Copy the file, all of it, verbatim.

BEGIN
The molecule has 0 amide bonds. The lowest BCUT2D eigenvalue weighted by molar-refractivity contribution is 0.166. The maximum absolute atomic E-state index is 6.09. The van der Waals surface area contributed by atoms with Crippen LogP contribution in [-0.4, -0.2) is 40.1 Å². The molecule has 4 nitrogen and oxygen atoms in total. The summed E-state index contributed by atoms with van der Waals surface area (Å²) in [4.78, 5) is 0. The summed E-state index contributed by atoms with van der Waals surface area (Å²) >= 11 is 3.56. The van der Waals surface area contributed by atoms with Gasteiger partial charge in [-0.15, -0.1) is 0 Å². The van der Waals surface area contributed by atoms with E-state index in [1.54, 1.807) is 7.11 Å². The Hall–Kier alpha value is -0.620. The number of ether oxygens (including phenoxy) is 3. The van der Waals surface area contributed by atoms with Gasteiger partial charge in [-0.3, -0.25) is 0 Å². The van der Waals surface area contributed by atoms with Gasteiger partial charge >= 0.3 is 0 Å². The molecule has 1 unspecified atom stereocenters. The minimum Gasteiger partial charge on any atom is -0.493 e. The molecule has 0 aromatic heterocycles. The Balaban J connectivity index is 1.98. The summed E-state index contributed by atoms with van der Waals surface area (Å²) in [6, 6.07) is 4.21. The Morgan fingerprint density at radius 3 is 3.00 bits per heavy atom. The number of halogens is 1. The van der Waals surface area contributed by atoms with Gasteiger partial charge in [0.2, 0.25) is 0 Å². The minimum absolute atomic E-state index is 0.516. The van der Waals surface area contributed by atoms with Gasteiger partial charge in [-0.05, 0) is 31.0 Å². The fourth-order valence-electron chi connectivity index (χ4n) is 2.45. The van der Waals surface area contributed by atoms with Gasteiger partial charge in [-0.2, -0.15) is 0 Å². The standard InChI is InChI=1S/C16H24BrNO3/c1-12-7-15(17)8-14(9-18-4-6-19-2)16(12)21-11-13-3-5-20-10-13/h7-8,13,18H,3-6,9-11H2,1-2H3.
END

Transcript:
The molecule has 0 amide bonds. The lowest BCUT2D eigenvalue weighted by molar-refractivity contribution is 0.166. The maximum absolute atomic E-state index is 6.09. The van der Waals surface area contributed by atoms with Crippen LogP contribution in [-0.4, -0.2) is 40.1 Å². The molecule has 4 nitrogen and oxygen atoms in total. The summed E-state index contributed by atoms with van der Waals surface area (Å²) in [4.78, 5) is 0. The summed E-state index contributed by atoms with van der Waals surface area (Å²) >= 11 is 3.56. The van der Waals surface area contributed by atoms with Gasteiger partial charge in [-0.15, -0.1) is 0 Å². The van der Waals surface area contributed by atoms with E-state index in [1.54, 1.807) is 7.11 Å². The Hall–Kier alpha value is -0.620. The number of ether oxygens (including phenoxy) is 3. The van der Waals surface area contributed by atoms with Gasteiger partial charge in [-0.3, -0.25) is 0 Å². The van der Waals surface area contributed by atoms with Gasteiger partial charge >= 0.3 is 0 Å². The molecule has 1 unspecified atom stereocenters. The minimum Gasteiger partial charge on any atom is -0.493 e. The molecule has 0 aromatic heterocycles. The Balaban J connectivity index is 1.98. The summed E-state index contributed by atoms with van der Waals surface area (Å²) in [6, 6.07) is 4.21. The Morgan fingerprint density at radius 3 is 3.00 bits per heavy atom. The number of halogens is 1. The van der Waals surface area contributed by atoms with Gasteiger partial charge in [0.2, 0.25) is 0 Å². The minimum absolute atomic E-state index is 0.516. The van der Waals surface area contributed by atoms with Gasteiger partial charge in [-0.05, 0) is 31.0 Å². The fourth-order valence-electron chi connectivity index (χ4n) is 2.45. The van der Waals surface area contributed by atoms with Gasteiger partial charge in [-0.2, -0.15) is 0 Å². The standard InChI is InChI=1S/C16H24BrNO3/c1-12-7-15(17)8-14(9-18-4-6-19-2)16(12)21-11-13-3-5-20-10-13/h7-8,13,18H,3-6,9-11H2,1-2H3.